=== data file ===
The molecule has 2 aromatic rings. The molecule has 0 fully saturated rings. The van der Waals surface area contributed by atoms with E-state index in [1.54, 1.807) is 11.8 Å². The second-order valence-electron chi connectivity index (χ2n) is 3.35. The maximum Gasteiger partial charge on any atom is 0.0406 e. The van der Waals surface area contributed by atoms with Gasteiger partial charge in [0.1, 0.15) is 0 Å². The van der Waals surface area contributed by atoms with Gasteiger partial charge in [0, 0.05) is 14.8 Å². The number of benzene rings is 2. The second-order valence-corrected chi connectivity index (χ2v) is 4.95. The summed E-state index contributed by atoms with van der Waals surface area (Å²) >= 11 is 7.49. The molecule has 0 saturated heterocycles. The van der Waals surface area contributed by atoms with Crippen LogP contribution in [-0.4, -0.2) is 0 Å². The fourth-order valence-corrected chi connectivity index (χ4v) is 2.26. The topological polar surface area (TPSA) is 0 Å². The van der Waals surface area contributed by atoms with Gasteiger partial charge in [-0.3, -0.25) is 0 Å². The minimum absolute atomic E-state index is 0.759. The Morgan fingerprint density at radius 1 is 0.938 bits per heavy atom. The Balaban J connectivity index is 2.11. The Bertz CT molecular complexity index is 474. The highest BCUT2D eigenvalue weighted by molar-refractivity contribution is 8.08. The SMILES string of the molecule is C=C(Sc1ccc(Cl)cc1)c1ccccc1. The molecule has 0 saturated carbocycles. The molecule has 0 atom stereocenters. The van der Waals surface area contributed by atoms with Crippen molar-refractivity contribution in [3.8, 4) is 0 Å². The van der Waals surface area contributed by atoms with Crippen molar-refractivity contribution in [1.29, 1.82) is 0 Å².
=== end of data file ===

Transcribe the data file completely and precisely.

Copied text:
The molecule has 2 aromatic rings. The molecule has 0 fully saturated rings. The van der Waals surface area contributed by atoms with E-state index in [1.54, 1.807) is 11.8 Å². The second-order valence-electron chi connectivity index (χ2n) is 3.35. The maximum Gasteiger partial charge on any atom is 0.0406 e. The van der Waals surface area contributed by atoms with Gasteiger partial charge in [0.1, 0.15) is 0 Å². The van der Waals surface area contributed by atoms with Gasteiger partial charge in [0, 0.05) is 14.8 Å². The number of benzene rings is 2. The second-order valence-corrected chi connectivity index (χ2v) is 4.95. The summed E-state index contributed by atoms with van der Waals surface area (Å²) >= 11 is 7.49. The molecule has 0 saturated heterocycles. The van der Waals surface area contributed by atoms with Crippen LogP contribution in [-0.4, -0.2) is 0 Å². The fourth-order valence-corrected chi connectivity index (χ4v) is 2.26. The topological polar surface area (TPSA) is 0 Å². The van der Waals surface area contributed by atoms with Gasteiger partial charge in [-0.3, -0.25) is 0 Å². The minimum absolute atomic E-state index is 0.759. The Morgan fingerprint density at radius 1 is 0.938 bits per heavy atom. The Balaban J connectivity index is 2.11. The Bertz CT molecular complexity index is 474. The highest BCUT2D eigenvalue weighted by molar-refractivity contribution is 8.08. The SMILES string of the molecule is C=C(Sc1ccc(Cl)cc1)c1ccccc1. The molecule has 0 saturated carbocycles. The molecule has 0 atom stereocenters. The van der Waals surface area contributed by atoms with Crippen molar-refractivity contribution in [3.8, 4) is 0 Å². The van der Waals surface area contributed by atoms with Crippen molar-refractivity contribution in [1.29, 1.82) is 0 Å².